Flashback Friday: The House at the End of the Lane, by Neil Gaiman. This feature reposts old reviews I wrote before I had this blog. Neil Gaiman’s work is solidly entertaining, but I thought maybe I was exactly the wrong age to appreciate this one. 3/5 stars

Other posts:
Bout of Books Participation Post. For once, I’m on time to join in the Bout of Books readathon!
Top Ten Tuesday: Repeat Gifts. This week I went off-script and picked a theme of my own, talking about the books that I’m always giving to new people.
ShelfLove Participation Post. This challenge worked really well for me last year, and here’s my (rather ambitious) plan for 2016!

I’ve also just added a bunch of social media options to the blog, so you can now follow me on Google+ or Facebook. I have a Twitter as well, but it has more of a personal focus. Me being me, though, a personal focus still means a lot of book chatter.

Oh well, we’ll see! How’s everyone doing? Hope you’ve started 2016 as you mean to go on, with laughter and light and love and anything else your heart desires.

(Please please please do not comment telling me to enjoy my new books. It will make it obvious you haven’t read the text at all and will make me sad.)

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26 Responses to “Unstacking the Shelves”

    • Technically only one of these was read in 2016 so far, but I’m certainly trying to start as I mean to go on! So many books, so little time.

    • I did! Not as much as her book on Pompeii, but I think that’s a personal interest thing.

      Good luck with reducing your TBR pile too!

    • Yes! Now let’s see if I can keep it up — my Goodreads reading goal is 365 books, so I need to speed up a little, even! Thanks for dropping by.

    • Since this was an UNstacking the Shelves post, I’ve actually already read them and have had most of them for a while! The Mistletoe Bride was quite good, though I think I prefer Mosse’s novels.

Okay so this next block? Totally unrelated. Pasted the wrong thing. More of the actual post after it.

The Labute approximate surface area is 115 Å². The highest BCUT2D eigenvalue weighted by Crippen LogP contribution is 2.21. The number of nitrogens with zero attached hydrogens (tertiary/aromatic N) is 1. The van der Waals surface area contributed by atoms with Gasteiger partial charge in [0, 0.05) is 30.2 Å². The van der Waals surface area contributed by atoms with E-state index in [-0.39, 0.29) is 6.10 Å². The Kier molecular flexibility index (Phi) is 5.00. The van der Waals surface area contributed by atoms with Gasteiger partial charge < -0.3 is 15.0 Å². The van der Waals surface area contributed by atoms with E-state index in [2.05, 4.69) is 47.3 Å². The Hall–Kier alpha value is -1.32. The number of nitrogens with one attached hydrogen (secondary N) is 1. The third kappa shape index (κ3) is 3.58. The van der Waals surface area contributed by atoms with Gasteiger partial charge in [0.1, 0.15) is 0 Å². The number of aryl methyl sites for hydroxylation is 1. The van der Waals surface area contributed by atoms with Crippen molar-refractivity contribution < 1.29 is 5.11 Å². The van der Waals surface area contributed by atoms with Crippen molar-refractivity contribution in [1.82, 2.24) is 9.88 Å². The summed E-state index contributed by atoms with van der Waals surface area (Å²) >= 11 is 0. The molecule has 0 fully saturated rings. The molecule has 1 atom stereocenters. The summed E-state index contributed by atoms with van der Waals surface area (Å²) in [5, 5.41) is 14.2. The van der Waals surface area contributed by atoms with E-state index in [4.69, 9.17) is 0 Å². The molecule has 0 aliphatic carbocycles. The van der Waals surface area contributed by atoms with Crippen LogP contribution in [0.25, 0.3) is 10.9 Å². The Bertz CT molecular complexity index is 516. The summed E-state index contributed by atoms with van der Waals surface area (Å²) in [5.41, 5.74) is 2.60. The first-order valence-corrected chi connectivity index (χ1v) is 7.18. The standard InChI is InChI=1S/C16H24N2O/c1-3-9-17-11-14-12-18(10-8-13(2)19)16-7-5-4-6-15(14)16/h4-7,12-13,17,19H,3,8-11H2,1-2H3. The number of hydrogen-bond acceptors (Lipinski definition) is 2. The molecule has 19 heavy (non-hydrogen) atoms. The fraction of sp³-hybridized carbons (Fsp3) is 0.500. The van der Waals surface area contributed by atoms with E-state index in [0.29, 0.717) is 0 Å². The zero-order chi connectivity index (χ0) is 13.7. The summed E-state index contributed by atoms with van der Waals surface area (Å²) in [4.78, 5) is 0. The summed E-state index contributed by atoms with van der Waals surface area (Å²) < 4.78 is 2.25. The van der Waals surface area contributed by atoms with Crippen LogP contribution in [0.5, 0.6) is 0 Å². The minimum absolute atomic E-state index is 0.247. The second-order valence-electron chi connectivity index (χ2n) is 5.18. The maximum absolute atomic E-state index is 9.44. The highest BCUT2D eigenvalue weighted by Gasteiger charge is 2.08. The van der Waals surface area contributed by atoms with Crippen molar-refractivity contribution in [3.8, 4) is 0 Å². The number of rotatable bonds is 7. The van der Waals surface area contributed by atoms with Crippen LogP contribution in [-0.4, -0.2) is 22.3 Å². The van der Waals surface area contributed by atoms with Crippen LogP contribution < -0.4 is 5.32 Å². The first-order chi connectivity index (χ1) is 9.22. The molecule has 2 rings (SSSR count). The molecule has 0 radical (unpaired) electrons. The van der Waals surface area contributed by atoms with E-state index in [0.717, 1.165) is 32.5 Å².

• Thank you for dropping by! As I said in the post, this was an UNstacking the Shelves post, really, since I didn’t get any new books this week. The covers are books I read this week.

  1. Six books in one week is impressive! Unstacking is a great idea–but with my library habit, I don’t think there would ever be a week where I didn’t get something…at least the library is free. I just followed on Twitter. Happy New Year!
    Natalie @Natflix&Books recently posted…Weekly Rewind 1.2.16My Profile

    • I doubt it’ll happen often for me, either! I love the library too much… maybe while I’m at my partner’s and there’s limited sources for English-language books! Happy New Year to you too!

    • It was interesting, if not quite my thing! I finished it on New Year’s Eve, so it was my last read of 2015. Thanks for dropping by!

  2. I love the idea of unstacking the shelves, especially in those (awful) occasions where the library is closed. (Why I LOVE Overdrive.) Oh, and I’m going to tell you to enjoy your (not so) new books anyways 😛 Happy Reading!
    Xxertz recently posted…Stacking the Shelves, #3My Profile

    • Well, I don’t mind being told to enjoy books I haven’t read yet, but it’s a bit counter-productive to tell me to enjoy books I’ve already finished! And yes, it is an awful thing that libraries close sometimes.